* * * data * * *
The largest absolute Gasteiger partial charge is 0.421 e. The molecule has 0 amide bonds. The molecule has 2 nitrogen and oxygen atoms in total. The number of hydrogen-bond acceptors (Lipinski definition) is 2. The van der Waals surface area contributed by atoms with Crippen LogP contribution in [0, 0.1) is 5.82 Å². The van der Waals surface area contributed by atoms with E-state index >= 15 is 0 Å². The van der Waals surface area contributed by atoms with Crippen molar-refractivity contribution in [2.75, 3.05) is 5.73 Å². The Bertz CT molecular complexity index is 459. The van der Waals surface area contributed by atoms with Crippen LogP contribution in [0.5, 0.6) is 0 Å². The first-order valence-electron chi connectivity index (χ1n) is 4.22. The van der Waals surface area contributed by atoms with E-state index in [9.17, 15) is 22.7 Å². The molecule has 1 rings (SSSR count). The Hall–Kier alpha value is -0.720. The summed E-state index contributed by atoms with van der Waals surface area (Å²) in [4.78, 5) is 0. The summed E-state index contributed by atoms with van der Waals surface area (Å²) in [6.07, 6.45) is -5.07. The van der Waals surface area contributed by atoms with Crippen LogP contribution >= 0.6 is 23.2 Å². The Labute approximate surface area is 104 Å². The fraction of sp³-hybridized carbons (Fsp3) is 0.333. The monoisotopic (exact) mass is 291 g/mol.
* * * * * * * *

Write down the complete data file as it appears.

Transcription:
The largest absolute Gasteiger partial charge is 0.421 e. The molecule has 0 amide bonds. The molecule has 2 nitrogen and oxygen atoms in total. The number of hydrogen-bond acceptors (Lipinski definition) is 2. The van der Waals surface area contributed by atoms with Crippen LogP contribution in [0, 0.1) is 5.82 Å². The van der Waals surface area contributed by atoms with E-state index >= 15 is 0 Å². The van der Waals surface area contributed by atoms with Crippen molar-refractivity contribution in [2.75, 3.05) is 5.73 Å². The Bertz CT molecular complexity index is 459. The van der Waals surface area contributed by atoms with Crippen LogP contribution in [0.5, 0.6) is 0 Å². The first-order valence-electron chi connectivity index (χ1n) is 4.22. The van der Waals surface area contributed by atoms with E-state index in [9.17, 15) is 22.7 Å². The molecule has 1 rings (SSSR count). The Hall–Kier alpha value is -0.720. The summed E-state index contributed by atoms with van der Waals surface area (Å²) in [4.78, 5) is 0. The summed E-state index contributed by atoms with van der Waals surface area (Å²) in [6.07, 6.45) is -5.07. The van der Waals surface area contributed by atoms with Crippen LogP contribution >= 0.6 is 23.2 Å². The Labute approximate surface area is 104 Å². The fraction of sp³-hybridized carbons (Fsp3) is 0.333. The monoisotopic (exact) mass is 291 g/mol.